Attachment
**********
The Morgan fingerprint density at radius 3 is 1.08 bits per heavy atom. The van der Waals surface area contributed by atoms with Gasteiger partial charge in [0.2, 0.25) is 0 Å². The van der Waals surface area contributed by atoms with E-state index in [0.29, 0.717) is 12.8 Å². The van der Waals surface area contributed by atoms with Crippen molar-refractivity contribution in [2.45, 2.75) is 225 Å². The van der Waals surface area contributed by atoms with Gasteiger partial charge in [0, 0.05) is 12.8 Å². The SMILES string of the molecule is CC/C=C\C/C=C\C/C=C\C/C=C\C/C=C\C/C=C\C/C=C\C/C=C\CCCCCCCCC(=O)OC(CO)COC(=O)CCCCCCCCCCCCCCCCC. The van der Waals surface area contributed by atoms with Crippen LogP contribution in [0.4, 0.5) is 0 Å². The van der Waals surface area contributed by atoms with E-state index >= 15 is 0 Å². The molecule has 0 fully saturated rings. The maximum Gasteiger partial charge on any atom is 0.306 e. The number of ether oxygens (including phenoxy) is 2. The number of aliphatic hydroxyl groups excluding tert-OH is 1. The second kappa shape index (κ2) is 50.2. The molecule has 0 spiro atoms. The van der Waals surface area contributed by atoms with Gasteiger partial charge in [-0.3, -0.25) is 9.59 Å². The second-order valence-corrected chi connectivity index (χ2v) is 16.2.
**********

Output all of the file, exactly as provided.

The Morgan fingerprint density at radius 3 is 1.08 bits per heavy atom. The van der Waals surface area contributed by atoms with Gasteiger partial charge in [0.2, 0.25) is 0 Å². The van der Waals surface area contributed by atoms with E-state index in [0.29, 0.717) is 12.8 Å². The van der Waals surface area contributed by atoms with Crippen molar-refractivity contribution in [2.45, 2.75) is 225 Å². The van der Waals surface area contributed by atoms with Gasteiger partial charge in [0, 0.05) is 12.8 Å². The SMILES string of the molecule is CC/C=C\C/C=C\C/C=C\C/C=C\C/C=C\C/C=C\C/C=C\C/C=C\CCCCCCCCC(=O)OC(CO)COC(=O)CCCCCCCCCCCCCCCCC. The van der Waals surface area contributed by atoms with Crippen LogP contribution in [0.4, 0.5) is 0 Å². The van der Waals surface area contributed by atoms with E-state index >= 15 is 0 Å². The molecule has 0 fully saturated rings. The maximum Gasteiger partial charge on any atom is 0.306 e. The number of ether oxygens (including phenoxy) is 2. The number of aliphatic hydroxyl groups excluding tert-OH is 1. The second kappa shape index (κ2) is 50.2. The molecule has 0 spiro atoms. The van der Waals surface area contributed by atoms with Gasteiger partial charge in [-0.3, -0.25) is 9.59 Å². The second-order valence-corrected chi connectivity index (χ2v) is 16.2.